It is not surprising, then, that the teens surveyed at Georgetown chose Democrat Barack Obama as their favorite 2008 presidential candidate. Obama, because of his youth and ability to relate to teens' issues, "gets young people excited about politics," Davis said, and may help drive them toward the polls in record numbers.

Current 18 to 25-year-old voters not only respond to political candidates' campaigns, but also "deal more with world issues than any other generation," according to McClelland. Members of the millennial generation have shown more involvement in service, activism, and politics than any generation before. "We care. We're engaged," McClelland said. "We just have to turn it over to the ballot box."

McClelland may be right. Close to three fourths of teens polled in an informal Georgetown survey showed that said they plan to vote in the 2008 election, and an overwhelming 76 percent said they follow politics.

Teens, however, are far less optimistic about other teens' voting patterns than they are about their own. "There is nothing that can be done to get teens to vote unless you want to start giving money to those who vote" Brian, 17, of Warren, M.I. said.

“Most teenagers aren't intelligent creatures,” Evan, 17, of Warren, M.I. agreed. “What they need to be enticed to vote are very simple terms followed by very immediate action. Kind of like training a dog.”

Yet many teens expressed passionate feelings about voting and about politics in general. "Voting means selecting the right person to keep my home, my country and my family and friends happy and safe," Vito, 17, of Sterling Heights, M.I. said.

The majority of teens surveyed put their faith in the Democratic Party to best accomplish these goals. Over half of teens polled choose to affiliate with the Democrats, while only one fourth identified themselves as Republicans. A July 2007 Democracy Corps/Greenburg Quinlan Rosner survey also found that "young people react with hostility to the Republicans on almost every measure and Republicans and younger voters disagree on almost every major issue of the day."

It is perhaps teens most eager for a change who are likely to turn up at the voting polls and swing the 2008 election. Mike, 17, of P.A. predicted that "the person who's going to win is going to be the farthest away from what President Bush is now. We're going to see a lot of change."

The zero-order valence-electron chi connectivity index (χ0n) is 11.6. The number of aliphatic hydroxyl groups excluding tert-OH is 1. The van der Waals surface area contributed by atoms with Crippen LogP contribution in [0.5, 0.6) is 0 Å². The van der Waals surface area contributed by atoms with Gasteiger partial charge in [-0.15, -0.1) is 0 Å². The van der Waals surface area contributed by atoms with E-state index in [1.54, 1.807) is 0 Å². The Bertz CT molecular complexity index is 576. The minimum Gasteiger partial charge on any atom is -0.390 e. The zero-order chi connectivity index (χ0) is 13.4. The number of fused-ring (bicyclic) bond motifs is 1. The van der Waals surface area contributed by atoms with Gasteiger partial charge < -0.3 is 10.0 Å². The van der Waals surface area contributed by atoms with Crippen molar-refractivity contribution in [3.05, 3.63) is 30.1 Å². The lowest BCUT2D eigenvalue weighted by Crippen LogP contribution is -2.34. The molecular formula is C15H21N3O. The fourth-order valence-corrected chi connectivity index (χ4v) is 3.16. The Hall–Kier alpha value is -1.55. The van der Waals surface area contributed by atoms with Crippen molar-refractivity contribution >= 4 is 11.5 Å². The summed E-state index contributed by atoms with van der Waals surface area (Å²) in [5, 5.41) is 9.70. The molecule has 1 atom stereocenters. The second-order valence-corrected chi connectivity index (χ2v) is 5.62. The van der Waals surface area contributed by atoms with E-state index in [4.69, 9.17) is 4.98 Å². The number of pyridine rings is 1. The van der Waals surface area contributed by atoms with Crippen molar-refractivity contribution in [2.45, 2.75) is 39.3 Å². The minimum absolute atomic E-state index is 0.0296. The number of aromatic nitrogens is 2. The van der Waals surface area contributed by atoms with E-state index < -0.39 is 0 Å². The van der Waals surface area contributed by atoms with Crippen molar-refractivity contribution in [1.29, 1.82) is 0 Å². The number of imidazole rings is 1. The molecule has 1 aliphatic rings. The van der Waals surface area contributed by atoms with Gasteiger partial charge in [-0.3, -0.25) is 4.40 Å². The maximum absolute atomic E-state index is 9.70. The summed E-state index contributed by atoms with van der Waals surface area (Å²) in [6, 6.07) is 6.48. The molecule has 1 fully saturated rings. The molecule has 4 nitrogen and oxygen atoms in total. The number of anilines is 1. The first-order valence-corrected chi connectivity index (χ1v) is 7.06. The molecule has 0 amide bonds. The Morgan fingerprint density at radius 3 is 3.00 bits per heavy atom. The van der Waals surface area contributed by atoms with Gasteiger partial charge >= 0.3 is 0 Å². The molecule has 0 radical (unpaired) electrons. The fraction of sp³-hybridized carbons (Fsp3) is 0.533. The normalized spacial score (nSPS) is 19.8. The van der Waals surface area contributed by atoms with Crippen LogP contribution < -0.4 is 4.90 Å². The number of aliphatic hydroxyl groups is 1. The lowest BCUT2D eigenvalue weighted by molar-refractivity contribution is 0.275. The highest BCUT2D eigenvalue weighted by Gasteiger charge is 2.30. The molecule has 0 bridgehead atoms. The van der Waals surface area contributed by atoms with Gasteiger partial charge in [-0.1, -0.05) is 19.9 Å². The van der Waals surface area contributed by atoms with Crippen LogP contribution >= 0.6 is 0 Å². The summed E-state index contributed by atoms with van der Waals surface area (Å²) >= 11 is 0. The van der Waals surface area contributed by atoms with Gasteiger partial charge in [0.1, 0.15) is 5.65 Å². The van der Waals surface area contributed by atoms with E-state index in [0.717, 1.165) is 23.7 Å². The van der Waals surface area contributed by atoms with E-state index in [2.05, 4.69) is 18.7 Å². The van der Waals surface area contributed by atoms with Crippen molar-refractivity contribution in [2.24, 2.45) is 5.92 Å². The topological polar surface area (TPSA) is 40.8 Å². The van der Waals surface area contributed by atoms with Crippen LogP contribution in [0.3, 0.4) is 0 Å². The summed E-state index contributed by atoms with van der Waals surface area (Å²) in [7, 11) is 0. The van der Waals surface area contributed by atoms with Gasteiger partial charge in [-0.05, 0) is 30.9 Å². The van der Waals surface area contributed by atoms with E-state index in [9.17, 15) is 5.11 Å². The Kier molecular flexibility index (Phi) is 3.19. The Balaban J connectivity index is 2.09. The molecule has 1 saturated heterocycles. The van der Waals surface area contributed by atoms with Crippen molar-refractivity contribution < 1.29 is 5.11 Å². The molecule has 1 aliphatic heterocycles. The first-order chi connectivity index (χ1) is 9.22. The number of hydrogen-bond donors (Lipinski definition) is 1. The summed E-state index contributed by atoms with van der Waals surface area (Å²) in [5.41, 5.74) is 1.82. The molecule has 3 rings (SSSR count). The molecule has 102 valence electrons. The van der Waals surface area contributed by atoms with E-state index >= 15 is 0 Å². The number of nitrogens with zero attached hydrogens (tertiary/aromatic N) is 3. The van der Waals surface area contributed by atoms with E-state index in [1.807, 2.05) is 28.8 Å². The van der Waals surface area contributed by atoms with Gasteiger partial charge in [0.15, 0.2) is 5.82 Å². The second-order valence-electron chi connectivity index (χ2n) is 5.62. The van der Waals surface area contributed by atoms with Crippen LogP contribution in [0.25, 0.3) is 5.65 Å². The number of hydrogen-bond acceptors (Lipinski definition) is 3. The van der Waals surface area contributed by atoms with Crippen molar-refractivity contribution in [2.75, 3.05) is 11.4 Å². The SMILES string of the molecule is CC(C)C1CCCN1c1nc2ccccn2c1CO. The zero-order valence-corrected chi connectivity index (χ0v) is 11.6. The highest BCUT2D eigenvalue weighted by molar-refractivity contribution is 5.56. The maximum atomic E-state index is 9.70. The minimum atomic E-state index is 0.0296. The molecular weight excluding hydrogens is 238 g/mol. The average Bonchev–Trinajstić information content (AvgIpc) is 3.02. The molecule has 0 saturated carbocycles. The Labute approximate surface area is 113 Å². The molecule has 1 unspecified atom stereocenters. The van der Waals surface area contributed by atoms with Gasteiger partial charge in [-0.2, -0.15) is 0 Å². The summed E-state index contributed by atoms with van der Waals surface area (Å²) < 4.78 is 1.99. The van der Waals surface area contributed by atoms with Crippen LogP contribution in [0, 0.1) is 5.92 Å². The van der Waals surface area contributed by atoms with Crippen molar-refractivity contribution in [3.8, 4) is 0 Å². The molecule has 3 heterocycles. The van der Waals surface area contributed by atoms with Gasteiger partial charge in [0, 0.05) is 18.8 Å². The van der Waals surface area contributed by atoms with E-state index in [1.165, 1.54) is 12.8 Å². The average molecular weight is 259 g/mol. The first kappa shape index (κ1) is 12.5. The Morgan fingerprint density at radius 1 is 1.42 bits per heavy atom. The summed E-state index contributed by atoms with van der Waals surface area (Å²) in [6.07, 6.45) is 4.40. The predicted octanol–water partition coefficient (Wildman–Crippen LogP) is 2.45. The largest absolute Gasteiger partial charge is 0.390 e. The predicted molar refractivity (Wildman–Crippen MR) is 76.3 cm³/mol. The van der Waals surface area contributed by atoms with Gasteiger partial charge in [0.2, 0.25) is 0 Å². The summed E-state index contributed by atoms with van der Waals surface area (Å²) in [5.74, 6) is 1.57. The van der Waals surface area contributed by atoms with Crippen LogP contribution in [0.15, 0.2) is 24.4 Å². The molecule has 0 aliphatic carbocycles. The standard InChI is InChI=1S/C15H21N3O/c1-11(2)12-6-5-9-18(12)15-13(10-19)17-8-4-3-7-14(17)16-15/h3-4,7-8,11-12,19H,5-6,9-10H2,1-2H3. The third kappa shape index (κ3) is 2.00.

"More diversity in our leaders" and "more acceptance of things that aren't just white, upper class, and heterosexual" are changes in the government that Alexandra Williams, 16, of Cold Spring Harbor, NY would like to see.

Teens surveyed cited the War in Iraq as the issue most likely to lead them to vote. Brenna, 17, of Fair Haven, N.J. feels “personally affected by Iraq because I am about to turn 18, and it's scary to think that some of my friends could be drafted."

The runners-up for issues most likely to make teens vote were global warming and foreign policy. Many teens also expressed strong feelings regarding healthcare, immigration, the economy, same sex marriage, and reproductive rights.

"We should put more government funding into the studies of global warming," Michael, 16, of Warren, M.I. said. "We need to do more research and we need to find an alternate fuel source."

Hannah, 17, of Los Angeles, C.A., is concerned about reproductive rights: "I'm pro-choice because I don't feel like old men in the white house should be making decisions for teenage girls."

Elana of Warren, M.I. wants to see more teens involved in politics in general. "If you think something is stupid," Messesova, 18, said, "then for God's sakes, change it! That's what teens must realize. They have to change what they don't like."

Experts agree that teens today have the power, education, and passion necessary to make changes in their government through the voting process. Whether or not they will exercise this power will reveal itself come November 2008.